Book reviews: New from Julianne Pachico, Rachel Cusk, Olivia Laing

The Anthill by Julianne Pachico

The Anthill by Julianne Pachico is published in hardback by Faber & Faber, priced £12.99 (ebook £8.99. Available May 6

JULIANNE Pachico's The Anthill follows childhood friends born in Medellin, Colombia; Lina is returning after two decades away, while Matty stayed throughout the intervening period of national violence. From the start, their reunion is marked by caginess and deception. Are they hiding from suspicion, or is this just the emotional impact of years apart? The mysteries gradually resolve, but Pachico is intelligent enough not to offer simple explanations. The story flirts with fantasy and horror without ever fully leaving the real world. While the characters' emotional breakdowns are traced in all their vivid complexity, the book can also be read as a national parable for Colombia, a country in the throes of the challenging move from brutal civil conflict to a peaceful society. As the story skips between different scenes, Pachico's experience as a short story writer is evident and contributes to an intense and artful read.


Joshua Pugh Ginn

Second Place by Rachel Cusk is published in hardback by Faber & Faber, priced £14.99 (ebook £6.66)

IN THE new novel from Rachel Cusk, writer of the Outline trilogy, and darling of the literary world, M is the narrator, an insecure 50-year-old, living with her second husband Tony in the marshes next to the sea. She invites L, a famous artist who she admires, to come and stay with them and use their beautiful surroundings as inspiration for his work. He arrives with his much younger companion and ends up staying, as a pandemic rumbles on in the background, rendering people unable to travel and much of his art significantly less valuable than before. Second Place is achingly aspirational and M is knowingly dislikable but fans of Cusk's previous work will know to expect that and won't be disappointed. The interactions between the characters are strained and uncomfortable but the writing flows beautifully.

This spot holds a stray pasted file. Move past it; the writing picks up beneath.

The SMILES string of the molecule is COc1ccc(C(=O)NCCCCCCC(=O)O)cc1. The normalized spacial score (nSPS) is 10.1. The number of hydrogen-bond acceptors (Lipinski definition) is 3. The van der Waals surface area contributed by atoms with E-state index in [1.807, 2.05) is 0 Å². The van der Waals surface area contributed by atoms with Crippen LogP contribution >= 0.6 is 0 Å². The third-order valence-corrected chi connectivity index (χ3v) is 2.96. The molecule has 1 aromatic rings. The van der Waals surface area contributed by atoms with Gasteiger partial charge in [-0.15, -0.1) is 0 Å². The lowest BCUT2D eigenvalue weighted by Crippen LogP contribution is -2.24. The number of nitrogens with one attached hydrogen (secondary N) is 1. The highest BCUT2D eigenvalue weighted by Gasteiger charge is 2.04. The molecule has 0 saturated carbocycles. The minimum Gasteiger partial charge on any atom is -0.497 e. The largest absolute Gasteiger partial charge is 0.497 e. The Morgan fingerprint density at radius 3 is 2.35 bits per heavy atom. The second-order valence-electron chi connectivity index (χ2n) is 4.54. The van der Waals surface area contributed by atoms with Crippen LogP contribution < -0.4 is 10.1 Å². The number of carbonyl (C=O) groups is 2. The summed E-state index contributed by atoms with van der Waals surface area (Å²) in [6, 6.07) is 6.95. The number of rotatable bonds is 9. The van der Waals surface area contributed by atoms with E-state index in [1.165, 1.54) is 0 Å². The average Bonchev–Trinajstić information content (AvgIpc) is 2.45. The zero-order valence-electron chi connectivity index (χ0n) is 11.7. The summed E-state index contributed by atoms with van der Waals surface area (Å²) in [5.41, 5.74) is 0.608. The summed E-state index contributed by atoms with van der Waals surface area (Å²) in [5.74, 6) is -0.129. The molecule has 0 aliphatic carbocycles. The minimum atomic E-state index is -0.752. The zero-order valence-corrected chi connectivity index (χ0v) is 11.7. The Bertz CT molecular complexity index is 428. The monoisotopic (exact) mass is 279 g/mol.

Frances Wright


Everybody by Olivia Laing is published in hardback by Picador, priced £20 (ebook £9.99). Available now

IN THIS exploration of what it means to be free, Olivia Laing delves deep into the human body. She doesn't just study bones and organs, but the link between the horrifying treatment bodies receive and the power they hold to cut the shackles. Drawing on influential names from the past century – including Sigmund Freud, Susan Sontag, Christopher Isherwood, Andrea Dworkin, Malcom X and Nina Simone – she assesses and compares their contributions (or damage they have done) to various freedom movements. The life of psychoanalyst Wilhelm Reich is used as a structural backbone for the investigation, but the concept of the body shines through as the main character. While the book can jump from one thing to the next, the injection of Laing's own experiences and opinions throughout keep it thought-provoking and engaging. Everybody inadvertently offers an honest history lesson with a truly specific focus, as well as a nod to present and future struggles.


Hannah Millington

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